Acting on her boss' instructions, an administrative assistant submitted false information to fraudulently obtain training grants disbursed by the Singapore Workforce Development Agency (WDA), a district court heard yesterday.
As a result of the offences, Lau Pin Lin and her then boss Liu Mei Ying made 14 successful bogus claims totalling more than $64,000.
Lau, 42, pleaded guilty to two offences under the Computer Misuse and Cybersecurity Act. She also admitted to one count each of cheating and falsification of accounts.
The court heard that Liu, 55, was the sole director of Derma Flora Beauty Academy and Derma Flora Beauty. She was also the sole proprietor of Beaux Ex Bellus Trading.
Deputy Public Prosecutor Norman Yew said that, collectively, these firms were known as the Derma Flora Group.
Lau, who worked for Derma Flora Beauty Academy and Derma Flora Beauty, resigned in October 2013.
Liu's cases are still pending.
The two companies were training providers, conducting beauty and body treatment courses that had been approved under WDA's funding for the Employer-based Training Scheme. The initiative aimed to encourage employers to upgrade their workers' skills by defraying their costs in doing so.
The DPP added that Derma Flora Beauty and Beaux Ex Bellus Trading were "applicant companies" that had also applied for WDA funding under the scheme.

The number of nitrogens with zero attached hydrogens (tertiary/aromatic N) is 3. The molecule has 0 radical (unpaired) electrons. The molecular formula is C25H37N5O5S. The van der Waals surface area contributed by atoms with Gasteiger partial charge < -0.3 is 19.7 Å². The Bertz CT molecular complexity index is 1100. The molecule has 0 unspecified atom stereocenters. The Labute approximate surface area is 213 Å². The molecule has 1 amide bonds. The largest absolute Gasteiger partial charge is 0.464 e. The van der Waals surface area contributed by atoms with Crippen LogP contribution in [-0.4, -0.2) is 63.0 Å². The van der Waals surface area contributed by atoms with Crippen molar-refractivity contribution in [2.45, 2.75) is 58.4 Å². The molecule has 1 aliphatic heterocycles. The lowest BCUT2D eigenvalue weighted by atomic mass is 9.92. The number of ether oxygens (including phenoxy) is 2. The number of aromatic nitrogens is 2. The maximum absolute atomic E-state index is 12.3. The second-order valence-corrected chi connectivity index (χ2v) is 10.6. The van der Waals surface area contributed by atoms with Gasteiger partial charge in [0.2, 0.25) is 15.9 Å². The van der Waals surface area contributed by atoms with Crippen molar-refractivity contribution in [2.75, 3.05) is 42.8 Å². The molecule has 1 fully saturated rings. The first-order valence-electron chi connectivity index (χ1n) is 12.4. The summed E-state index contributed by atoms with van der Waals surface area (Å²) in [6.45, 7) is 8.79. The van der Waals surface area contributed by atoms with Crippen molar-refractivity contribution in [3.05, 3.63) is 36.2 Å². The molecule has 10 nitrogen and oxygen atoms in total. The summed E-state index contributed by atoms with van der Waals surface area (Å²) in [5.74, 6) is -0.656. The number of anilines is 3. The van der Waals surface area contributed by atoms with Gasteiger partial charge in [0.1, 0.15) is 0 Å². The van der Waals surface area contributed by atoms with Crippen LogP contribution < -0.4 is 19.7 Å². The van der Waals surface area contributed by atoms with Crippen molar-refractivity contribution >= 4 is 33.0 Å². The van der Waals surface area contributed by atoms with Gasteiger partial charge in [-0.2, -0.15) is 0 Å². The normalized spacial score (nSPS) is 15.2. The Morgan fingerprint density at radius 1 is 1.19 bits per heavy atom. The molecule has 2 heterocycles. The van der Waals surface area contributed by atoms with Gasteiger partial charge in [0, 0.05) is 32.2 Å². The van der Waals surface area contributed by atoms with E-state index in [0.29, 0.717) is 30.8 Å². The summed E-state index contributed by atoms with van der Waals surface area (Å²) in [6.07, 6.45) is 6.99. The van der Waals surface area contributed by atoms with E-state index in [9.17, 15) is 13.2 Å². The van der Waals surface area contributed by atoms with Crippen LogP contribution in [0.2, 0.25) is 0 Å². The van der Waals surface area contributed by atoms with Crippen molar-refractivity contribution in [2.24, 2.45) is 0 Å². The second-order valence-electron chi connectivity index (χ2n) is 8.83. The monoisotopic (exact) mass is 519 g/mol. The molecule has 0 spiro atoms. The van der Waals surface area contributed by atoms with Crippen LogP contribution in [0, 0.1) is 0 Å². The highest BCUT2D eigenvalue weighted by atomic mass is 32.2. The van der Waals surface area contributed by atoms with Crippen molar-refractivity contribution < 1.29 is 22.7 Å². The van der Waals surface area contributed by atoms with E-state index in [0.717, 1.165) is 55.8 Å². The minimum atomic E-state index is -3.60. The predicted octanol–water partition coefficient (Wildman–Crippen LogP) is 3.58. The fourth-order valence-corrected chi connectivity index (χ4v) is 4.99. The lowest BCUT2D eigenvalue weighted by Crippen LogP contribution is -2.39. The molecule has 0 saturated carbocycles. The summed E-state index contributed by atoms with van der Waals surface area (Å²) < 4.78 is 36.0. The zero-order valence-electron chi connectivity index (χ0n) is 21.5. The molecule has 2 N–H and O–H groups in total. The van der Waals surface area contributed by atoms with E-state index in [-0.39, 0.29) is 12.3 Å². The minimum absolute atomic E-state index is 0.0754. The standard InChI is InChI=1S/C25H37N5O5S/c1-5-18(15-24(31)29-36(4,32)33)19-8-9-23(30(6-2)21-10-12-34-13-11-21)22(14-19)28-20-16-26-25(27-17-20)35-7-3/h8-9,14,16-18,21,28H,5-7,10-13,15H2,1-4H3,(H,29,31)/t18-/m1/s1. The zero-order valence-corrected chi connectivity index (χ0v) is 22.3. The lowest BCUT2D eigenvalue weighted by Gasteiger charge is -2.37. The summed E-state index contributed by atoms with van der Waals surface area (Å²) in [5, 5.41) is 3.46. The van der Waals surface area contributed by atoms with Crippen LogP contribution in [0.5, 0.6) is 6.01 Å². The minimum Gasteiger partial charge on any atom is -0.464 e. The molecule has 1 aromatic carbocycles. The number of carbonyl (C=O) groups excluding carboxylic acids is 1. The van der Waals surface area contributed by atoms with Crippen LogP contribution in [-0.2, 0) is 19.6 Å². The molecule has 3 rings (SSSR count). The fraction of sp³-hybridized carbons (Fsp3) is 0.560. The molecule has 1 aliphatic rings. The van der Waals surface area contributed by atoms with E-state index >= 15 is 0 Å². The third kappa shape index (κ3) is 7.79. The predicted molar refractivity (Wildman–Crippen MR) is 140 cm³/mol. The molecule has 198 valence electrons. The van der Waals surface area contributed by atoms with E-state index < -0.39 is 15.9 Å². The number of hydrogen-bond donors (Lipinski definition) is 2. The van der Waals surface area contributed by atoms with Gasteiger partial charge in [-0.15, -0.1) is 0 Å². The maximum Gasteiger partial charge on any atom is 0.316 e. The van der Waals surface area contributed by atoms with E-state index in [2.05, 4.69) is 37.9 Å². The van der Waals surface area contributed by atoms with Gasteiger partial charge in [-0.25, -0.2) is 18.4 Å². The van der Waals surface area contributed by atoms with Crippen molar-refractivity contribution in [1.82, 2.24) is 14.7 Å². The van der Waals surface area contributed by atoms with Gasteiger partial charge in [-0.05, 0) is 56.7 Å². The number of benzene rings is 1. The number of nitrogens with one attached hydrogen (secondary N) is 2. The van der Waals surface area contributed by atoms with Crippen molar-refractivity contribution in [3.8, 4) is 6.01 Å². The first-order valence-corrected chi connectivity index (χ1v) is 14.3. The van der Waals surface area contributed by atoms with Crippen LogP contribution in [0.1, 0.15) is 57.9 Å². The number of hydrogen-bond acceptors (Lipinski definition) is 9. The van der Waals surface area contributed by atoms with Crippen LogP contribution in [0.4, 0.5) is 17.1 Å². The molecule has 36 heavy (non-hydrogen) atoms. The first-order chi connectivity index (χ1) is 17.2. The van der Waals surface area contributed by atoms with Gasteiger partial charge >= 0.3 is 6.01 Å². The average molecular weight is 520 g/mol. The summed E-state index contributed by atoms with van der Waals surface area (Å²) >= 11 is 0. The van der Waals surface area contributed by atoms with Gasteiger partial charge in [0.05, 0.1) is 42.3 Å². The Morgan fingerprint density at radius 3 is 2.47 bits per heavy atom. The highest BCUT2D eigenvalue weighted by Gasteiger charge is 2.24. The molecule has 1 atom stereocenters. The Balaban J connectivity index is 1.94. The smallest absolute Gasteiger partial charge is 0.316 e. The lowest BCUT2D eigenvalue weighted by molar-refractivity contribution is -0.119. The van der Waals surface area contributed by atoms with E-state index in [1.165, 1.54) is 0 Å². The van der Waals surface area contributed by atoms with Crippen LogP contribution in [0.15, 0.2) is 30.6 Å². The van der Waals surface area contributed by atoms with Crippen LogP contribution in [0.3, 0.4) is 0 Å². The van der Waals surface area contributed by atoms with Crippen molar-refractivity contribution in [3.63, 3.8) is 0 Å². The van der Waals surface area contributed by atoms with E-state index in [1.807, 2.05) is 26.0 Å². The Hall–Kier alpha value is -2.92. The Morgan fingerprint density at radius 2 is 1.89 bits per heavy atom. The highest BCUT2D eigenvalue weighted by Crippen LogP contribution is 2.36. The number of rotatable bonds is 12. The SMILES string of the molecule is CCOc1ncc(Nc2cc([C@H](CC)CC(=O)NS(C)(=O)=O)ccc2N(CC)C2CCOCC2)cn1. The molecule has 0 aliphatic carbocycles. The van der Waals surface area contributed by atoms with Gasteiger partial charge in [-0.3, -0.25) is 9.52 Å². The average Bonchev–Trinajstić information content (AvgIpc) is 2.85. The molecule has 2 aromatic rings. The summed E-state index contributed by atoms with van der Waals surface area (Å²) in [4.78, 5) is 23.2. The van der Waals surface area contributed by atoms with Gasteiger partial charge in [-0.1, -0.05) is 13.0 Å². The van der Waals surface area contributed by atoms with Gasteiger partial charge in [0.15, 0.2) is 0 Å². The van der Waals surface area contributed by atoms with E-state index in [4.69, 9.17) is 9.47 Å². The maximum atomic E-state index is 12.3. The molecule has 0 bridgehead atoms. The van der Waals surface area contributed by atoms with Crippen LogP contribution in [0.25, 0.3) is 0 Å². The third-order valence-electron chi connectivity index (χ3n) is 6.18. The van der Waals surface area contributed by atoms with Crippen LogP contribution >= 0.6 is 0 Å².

Court documents said applicant companies were firms that could apply for training grants to fund their employees' participation in courses run by approved training providers.
DPP Yew said that between December 2011 and July 2013, Lau acted on Liu's instructions and accessed SkillsConnect - an online portal hosted on WDA's server - to submit false information to the agency.
WDA was told, among other things, that trainees sent for courses by Derma Flora Beauty and Beaux Ex Bellus Trading were employees of the two firms when there were, in fact, no such workers.
As a result, 14 successful fraudulent claims were made totalling more than $64,000.
The DPP told District Judge Kessler Soh: "Lau was never intended to receive any direct financial benefit nor did she receive any direct financial benefit from her participation in the scams."
The offences came to light in July 2013 when WDA conducted an audit on the Derma Flora Group. Lau then contacted the agency and the Committee for Private Education later that year, telling them about the fraudulent attendance records.
On April 1, 2014, the Commercial Affairs Department (CAD) received a complaint from WDA against the Derma Flora Group about the fraudulent training grant claims.
During CAD's investigations, Lau then came clean about what she had done. She is now out on bail of $15,000 and is expected to be sentenced on Sept 13.